When the two Black Hawk helicopters crashed on Wednesday evening close to Fort Campbell, Kentucky, they were engaged in a “routine training mission.” When the helicopters crashed, there were five military members in one and four in the other.
“The 101st Airborne Division is going through a very difficult period right now. Maj. Gen. JP McGee, commanding general of the 101st Airborne Division and Fort Campbell, said that the loss of these soldiers would be felt for years to come.
“The moment for mourning and healing has come. The entire division and this neighborhood support the loved ones of our slain soldiers, according to McGee.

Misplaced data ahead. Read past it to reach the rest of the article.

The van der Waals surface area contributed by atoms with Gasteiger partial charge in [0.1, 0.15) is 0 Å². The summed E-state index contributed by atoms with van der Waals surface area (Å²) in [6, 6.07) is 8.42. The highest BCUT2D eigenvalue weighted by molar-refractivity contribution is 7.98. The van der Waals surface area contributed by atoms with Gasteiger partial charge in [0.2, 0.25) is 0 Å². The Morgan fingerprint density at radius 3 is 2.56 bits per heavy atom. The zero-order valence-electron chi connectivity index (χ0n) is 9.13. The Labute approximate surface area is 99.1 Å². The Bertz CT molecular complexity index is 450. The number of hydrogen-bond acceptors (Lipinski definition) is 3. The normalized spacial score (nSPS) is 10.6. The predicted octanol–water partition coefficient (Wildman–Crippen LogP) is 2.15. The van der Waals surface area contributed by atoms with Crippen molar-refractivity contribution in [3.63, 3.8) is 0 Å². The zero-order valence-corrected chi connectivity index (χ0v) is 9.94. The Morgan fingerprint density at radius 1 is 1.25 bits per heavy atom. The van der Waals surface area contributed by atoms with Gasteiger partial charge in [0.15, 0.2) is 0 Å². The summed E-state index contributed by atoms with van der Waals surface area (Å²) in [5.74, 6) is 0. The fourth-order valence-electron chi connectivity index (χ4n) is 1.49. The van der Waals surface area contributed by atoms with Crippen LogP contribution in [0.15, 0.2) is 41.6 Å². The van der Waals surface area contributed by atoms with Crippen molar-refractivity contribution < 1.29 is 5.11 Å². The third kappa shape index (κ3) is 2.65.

An investigation of the crash is being conducted by an Army aviation safety team from Fort Rucker, Alabama.
The White House and Defense Department offered their condolences after the crash.
“We’re gonna wrap our arms around these families and we’re gonna be there with them,” Kentucky Gov. Andy. Beshear said Thursday at a news conference.
An eyewitness told news reporters how he rushed to the site with a friend when they heard a “loud boom” after spotting the helicopters overhead.
“My heart was just pounding,” Trigg County resident James Hughes said, he saw two fires on the ground and parts of the helicopter but “there wasn’t anything anybody could do.”
Hughes described his neighborhood as close-knit and supportive of soldiers based at nearby Fort Campbell.
“Our prayers go out to them,” he added.
The names, ranks and hometowns of the service members killed are listed below.
Warrant Officer 1 Jeffery Barnes, 33, of Milton, Florida